What priesthood and sacrifice only imperfectly accomplished in the old dispensation, he wrote, was now fulfilled and brought to completion through the act of this new and unexpected High Priest.
But Wills says not so fast:
The priesthood and Mass as we know them today, he [Wills] claims, flow exclusively from this unique and exceptional letter. No other New Testament author, he says, ever characterized Jesus as a priest or even hinted that his crucifixion should be given a sacrificial interpretation.
Father Barron calls this analysis “patently absurd,” easily refutes each of Wills’s contentions, and explains what every first century Jew and non-Jew alike understood about the Priesthood:
The Gospel of Luke begins and ends in the temple, and its entire trajectory is toward the cross, which is given an unambiguously sacrificial reading by Jesus himself at the Last Supper: “This is my body, which is given for you . . . This cup that is poured out for you is the new covenant in my blood” (Lk. 22:19-20). More to it, the disciples who take this cup of blood are implicitly identified with temple priests whose task it was to catch the blood of sacrifice in bowls.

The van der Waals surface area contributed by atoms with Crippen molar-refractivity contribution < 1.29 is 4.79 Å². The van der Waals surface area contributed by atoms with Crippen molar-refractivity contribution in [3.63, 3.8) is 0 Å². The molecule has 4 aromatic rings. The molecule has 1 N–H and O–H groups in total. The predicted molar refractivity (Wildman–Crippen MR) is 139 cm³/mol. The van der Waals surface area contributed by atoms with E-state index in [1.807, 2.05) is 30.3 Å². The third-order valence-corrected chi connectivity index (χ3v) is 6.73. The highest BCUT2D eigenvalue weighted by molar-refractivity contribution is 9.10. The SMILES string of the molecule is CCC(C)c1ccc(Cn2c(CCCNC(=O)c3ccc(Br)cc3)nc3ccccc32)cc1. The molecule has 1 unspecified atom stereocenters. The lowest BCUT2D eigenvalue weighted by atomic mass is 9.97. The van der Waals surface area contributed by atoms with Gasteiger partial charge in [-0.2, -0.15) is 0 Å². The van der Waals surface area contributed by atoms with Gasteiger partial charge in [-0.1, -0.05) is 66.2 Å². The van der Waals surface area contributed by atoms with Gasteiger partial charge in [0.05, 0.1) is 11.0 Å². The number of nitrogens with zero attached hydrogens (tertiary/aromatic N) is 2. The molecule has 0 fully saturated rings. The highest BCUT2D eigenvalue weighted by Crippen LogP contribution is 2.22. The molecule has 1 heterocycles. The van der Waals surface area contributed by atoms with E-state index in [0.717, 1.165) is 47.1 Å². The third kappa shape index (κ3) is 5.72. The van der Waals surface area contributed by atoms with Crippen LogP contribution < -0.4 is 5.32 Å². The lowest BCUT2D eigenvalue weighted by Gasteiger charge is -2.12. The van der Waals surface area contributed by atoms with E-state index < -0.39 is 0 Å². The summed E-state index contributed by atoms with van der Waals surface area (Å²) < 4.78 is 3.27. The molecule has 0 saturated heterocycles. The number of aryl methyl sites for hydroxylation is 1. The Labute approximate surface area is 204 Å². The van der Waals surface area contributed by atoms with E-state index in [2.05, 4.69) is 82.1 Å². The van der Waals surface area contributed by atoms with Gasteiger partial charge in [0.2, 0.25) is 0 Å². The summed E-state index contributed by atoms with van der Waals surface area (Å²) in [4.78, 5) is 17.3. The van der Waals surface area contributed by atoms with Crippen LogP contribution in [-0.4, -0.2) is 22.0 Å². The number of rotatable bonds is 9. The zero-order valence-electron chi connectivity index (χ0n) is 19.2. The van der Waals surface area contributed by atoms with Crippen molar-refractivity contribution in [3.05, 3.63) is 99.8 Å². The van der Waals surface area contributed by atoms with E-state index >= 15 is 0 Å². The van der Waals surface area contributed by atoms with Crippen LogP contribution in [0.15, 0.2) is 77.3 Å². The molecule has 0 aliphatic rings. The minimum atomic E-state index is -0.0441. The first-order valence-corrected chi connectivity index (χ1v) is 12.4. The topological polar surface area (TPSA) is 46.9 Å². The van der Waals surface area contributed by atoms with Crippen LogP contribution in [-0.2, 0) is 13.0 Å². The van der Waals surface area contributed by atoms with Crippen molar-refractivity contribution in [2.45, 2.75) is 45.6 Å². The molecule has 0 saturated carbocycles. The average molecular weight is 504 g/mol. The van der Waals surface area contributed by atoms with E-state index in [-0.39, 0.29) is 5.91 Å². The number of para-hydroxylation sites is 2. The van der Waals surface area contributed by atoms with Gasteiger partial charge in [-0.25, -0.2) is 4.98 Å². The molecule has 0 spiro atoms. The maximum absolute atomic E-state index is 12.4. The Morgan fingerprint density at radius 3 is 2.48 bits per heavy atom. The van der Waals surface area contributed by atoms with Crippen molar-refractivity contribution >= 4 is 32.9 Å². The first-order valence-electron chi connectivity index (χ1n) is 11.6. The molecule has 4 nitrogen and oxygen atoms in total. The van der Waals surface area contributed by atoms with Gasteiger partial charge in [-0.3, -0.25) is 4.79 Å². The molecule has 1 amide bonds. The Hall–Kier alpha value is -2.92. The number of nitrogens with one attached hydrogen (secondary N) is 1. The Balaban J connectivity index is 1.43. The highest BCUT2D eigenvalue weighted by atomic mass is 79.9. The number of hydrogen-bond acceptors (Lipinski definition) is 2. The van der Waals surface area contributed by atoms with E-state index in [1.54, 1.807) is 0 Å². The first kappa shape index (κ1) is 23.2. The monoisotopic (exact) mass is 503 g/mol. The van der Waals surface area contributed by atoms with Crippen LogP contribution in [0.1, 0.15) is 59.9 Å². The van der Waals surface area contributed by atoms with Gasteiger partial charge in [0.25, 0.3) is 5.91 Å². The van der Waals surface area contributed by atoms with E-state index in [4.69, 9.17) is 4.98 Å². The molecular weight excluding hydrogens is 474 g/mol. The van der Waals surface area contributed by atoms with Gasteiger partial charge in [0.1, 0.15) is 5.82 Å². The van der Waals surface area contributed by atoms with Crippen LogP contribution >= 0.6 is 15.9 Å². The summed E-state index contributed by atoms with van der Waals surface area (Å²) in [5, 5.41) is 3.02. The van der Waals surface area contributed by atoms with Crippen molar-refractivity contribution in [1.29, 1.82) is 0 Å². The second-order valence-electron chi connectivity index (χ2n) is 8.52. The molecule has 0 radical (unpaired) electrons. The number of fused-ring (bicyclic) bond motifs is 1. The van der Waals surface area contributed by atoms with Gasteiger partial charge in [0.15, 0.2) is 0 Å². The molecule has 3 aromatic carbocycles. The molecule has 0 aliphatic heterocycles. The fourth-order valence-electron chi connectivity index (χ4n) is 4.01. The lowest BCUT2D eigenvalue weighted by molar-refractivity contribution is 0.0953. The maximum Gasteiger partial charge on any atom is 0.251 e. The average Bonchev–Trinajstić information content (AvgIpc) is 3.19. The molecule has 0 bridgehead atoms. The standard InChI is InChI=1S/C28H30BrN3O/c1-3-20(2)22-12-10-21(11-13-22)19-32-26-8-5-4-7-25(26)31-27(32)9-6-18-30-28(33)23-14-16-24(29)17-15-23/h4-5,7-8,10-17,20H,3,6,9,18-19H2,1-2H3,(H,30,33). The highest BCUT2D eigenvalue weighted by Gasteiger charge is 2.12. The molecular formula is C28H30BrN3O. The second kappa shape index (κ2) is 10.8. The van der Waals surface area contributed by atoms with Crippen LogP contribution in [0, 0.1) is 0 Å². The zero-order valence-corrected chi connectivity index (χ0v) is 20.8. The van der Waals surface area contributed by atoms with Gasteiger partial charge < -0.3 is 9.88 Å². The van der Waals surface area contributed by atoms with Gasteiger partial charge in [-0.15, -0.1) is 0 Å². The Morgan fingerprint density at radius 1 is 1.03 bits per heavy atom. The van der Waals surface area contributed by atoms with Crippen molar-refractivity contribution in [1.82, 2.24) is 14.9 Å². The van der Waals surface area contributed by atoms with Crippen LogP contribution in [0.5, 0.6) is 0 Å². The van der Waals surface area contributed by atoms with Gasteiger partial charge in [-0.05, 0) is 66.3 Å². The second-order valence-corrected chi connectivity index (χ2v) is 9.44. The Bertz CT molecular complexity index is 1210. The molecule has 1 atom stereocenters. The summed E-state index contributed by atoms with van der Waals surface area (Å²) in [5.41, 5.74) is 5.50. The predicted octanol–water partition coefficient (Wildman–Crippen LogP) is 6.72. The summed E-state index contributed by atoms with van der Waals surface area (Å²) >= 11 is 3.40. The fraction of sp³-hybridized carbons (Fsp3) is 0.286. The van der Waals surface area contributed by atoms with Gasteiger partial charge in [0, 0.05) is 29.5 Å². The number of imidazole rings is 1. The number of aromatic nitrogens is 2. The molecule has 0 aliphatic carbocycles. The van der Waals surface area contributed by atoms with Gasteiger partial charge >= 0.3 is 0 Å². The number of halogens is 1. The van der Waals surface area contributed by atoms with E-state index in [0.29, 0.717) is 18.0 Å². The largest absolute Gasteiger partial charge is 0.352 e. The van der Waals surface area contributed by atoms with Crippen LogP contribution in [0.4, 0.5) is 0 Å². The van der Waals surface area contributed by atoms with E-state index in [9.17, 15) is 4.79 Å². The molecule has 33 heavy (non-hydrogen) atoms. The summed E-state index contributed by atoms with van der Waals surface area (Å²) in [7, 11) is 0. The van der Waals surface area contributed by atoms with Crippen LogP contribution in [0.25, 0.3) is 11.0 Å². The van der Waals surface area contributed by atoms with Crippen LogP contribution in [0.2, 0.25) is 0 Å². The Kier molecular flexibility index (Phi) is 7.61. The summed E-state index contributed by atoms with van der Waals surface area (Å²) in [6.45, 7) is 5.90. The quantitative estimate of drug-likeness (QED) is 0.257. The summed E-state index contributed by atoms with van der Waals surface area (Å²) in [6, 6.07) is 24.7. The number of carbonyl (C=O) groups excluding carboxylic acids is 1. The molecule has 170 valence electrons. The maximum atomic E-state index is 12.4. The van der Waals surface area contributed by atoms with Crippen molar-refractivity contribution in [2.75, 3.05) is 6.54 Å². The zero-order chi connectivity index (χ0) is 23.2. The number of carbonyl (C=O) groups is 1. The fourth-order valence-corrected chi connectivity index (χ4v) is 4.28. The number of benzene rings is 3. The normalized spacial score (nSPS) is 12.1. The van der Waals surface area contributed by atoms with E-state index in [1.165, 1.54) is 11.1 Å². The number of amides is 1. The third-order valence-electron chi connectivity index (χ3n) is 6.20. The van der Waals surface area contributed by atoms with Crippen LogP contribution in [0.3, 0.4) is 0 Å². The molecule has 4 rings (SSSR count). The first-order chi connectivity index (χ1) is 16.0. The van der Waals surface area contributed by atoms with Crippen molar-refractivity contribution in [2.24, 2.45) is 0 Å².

Further, all the Gospels reference John the Baptist, son of a temple priest, who was doing temple work in the desert: washing the faithful in a kind of mikva bath and offering the forgiveness of sins.
And the Gospel of John places in the Baptist’s mouth the words that clearly designate Jesus as a sacrifice: “Here is the Lamb of God who takes away the sin of the world” (Jn. 1:29).
Moreover, on John’s reading, Jesus offers his body and blood to his disciples at the moment when the Passover lambs were being slaughtered in the temple (Jn. 13:1). Matthew tells us that, at Jesus’ death, “The curtain in the temple was torn in two from top to bottom” (Mt. 27:51).